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Paul's attempt to re-litigate issues already decided by the Second Circuit. Thus, Paul may not raise again the argument that this court violated Rule 11 of the Federal Rules of Criminal Procedure by participating in plea negotiations. Similarly, he cannot raise the issue that he was deprived of his right to a speedy sentencing or that the order of restitution was unreasonable.

This court rejects again, as has the Fifth Circuit Court of Appeals, that Paul was entitled to credit for time served while he was on pretrial release. The court agrees that any such argument is not only without merit, but frivolous. See Paul v. Bragg, 2011 WL 6379313, 454 Fed. Appx.380 (5th Cir. 2011).

Paul raises here, for the first time, that the imposition of a three year term of supervised release following his incarceration violates the treaty pursuant to which Paul was extradited from Brazil (the " Treaty" ). According to Paul, the Treaty provides that the United States government is required to provide him with his passport so that he may leave this country within 30 days of his release from imprisonment. A three year period of supervised release following the end of his term of imprisonment is argued therefore, to be in violation of the Treaty. The court has reviewed the Treaty, and finds no such provision.

The only Treaty provision that refers to a period of 30 days appears in Article XXI. That Article states that an extradited person cannot be either: (1) tried for a crime or offense other than that for which he was extradited, nor (2) re-extradited to a third country, unless the person has been set at liberty by the extraditing country, and has chosen to remain voluntarily at liberty in the place of extradition in excess of 30 days of his release. This provision of the Treaty says nothing about an automatic right to release upon the expiration of 30 days of release from prison, it speaks only to re-extradition and being tried for other crimes.

Even if the Article at issue did mean what Paul says it does, and it does not, the reference to being " at liberty," cannot refer to a period of supervised release, since a person under such supervision is subject to conditions that do not place him at complete liberty. Moreover, a full reading of the provision at issue reveals that it must refer to the rights of non-citizens who choose to remain in this country after full service of their terms of imprisonment. Thus, the Article states that any person who, after release from prison, voluntarily chooses remain in the country to which he was extradited must be " informed of the consequences to which his stay" would subject him. As a United States citizen, there would be no consequence of which to inform Paul that could follow his continuing presence in this country. Finally, there is no indication, reference or requirement that any United States citizen who was extradited to this country to face prosecution must be provided with a passport. For all of the foregoing reasons, the court rejects any argument that the Treaty has been violated.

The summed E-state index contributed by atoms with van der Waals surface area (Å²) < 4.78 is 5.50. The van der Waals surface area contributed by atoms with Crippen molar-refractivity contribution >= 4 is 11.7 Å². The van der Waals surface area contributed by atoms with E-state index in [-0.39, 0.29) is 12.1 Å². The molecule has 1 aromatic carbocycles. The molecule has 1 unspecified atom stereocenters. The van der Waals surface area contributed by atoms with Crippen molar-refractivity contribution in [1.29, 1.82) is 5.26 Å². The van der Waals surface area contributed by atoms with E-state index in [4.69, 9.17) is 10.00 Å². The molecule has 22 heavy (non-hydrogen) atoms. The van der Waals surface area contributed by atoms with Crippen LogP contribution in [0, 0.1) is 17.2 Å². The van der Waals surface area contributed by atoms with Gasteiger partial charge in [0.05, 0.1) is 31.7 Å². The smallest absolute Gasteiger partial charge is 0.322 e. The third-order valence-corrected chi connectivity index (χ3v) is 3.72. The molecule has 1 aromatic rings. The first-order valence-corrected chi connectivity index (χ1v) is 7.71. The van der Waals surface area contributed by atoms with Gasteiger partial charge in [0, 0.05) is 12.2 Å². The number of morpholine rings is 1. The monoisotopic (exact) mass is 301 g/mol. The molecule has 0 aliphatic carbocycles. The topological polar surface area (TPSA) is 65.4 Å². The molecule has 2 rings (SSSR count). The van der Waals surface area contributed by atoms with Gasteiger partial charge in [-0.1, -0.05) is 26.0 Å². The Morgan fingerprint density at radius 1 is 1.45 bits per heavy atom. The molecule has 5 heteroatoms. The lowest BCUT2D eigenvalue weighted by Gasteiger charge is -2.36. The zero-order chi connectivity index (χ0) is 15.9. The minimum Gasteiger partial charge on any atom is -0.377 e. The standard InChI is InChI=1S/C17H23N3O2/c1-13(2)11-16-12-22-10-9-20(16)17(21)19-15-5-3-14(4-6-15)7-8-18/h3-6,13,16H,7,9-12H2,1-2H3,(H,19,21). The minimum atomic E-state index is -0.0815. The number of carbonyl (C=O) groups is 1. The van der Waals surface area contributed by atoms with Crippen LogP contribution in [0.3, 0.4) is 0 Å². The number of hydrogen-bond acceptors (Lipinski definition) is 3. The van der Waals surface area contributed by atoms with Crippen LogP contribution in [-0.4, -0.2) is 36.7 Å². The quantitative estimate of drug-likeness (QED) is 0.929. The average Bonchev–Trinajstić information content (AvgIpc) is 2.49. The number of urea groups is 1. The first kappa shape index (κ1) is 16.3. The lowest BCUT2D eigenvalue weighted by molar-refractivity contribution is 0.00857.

While Paul's arguments are, as described above, barred by the waiver set forth in his guilty plea, the court recognizes that he may raise a claim that his plea was not voluntary because " the advice he received from counsel was not within acceptable standards." Parisi v. United States, 529 F.3d 134, 138 (2d Cir. 2008). It is to this claim that the court turns.

A claim of ineffective assistance of counsel can be sustained only if the representation at issue fell below an objective standard of reasonableness and there is a reasonable probability that absent counsel's errors the outcome of the proceedings would have been different. Strickland

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v. Washington, 466 U.S. 668, 687-88, 104 S.Ct. 2052, 80 L.Ed.2d 674 (1984); Harrington v. United States, 689 F.3d 124, 129 (2d Cir. 2012).

As to the initial prong of the Strickland test, there is a " strong presumption" the counsel's conduct fell within the " broad range of reasonable professional assistance." Harrington. 689 F.3d at 129. Thus, a petitioner's burden of showing ineffective assistance of counsel is heavy. Id. So long as the challenged attorney is prepared with relevant facts and appropriate legal standards, strategic decisions regarding the challenging of evidence and witnesses cannot be second-guessed in an effort to support an ineffective assistance of counsel claim. United States v. DiPaolo, 804 F.2d 225, 234 (2d Cir. 1986); Farrington v. Senkowski, 19 F.Supp.2d 176, 179 (S.D.N.Y. 1998). Indeed, all advice offered by counsel is not required to withstand a retrospective examination in a post-conviction hearing. McMann v. Richardson, 397 U.S. 759, 770, 90 S.Ct. 1441, 25 L.Ed.2d 763 (1970). As to the second Strickland prong, prejudice is not shown where the claim or objection that an attorney failed to pursue lacks merit. Harrington, 689 F.3d at 130 (" [f]ailure to raise meritless objections is not ineffective lawyering; it is the very opposite" ) (citations omitted).

This court has reviewed the proceedings in this matter and the submissions of the parties. Those submissions include the affidavits of two of Paul's lawyers in this matter. That review reveals that Paul has not shown that the representation provided fell below a level necessary to establish the knowing and voluntary nature of his guilty plea. To the contrary, it is clear to the court that counsel properly investigated and raised all defenses reasonably available to Paul, including the claim, rejected by this court, that Paul was deprived of his right to a speedy trial. Paul was made well aware of the strength of the government's case and chose to plead guilty. Moreover, Paul, a defendant with a law degree, was certainly aware of his right to change attorneys, having chosen to do so on seven different occasions during the course of the proceedings in this matter. Paul makes no plausible claim in support of his claim of ineffective assistance of counsel. Where, as here, that conclusion is plain, the case is properly dismissed without the necessity for a hearing. See Graziano v. United States, 2013 WL 298116 *5 (E.D.N.Y. 2013); see Puglisi v. United States, 586 F.3d 209, 213 (2d Cir. 2009) (hearing required only where petitioner makes a plausible claim of ineffective assistance of counsel).


Paul's raises no ground upon which his 2255 petition can be granted. Nor has he set forth any evidentiary information requiring a hearing. For the foregoing reasons, the petition must be and hereby is, denied. The Clerk of the Court is directed to terminate all motions herein and to thereafter close the file in this case.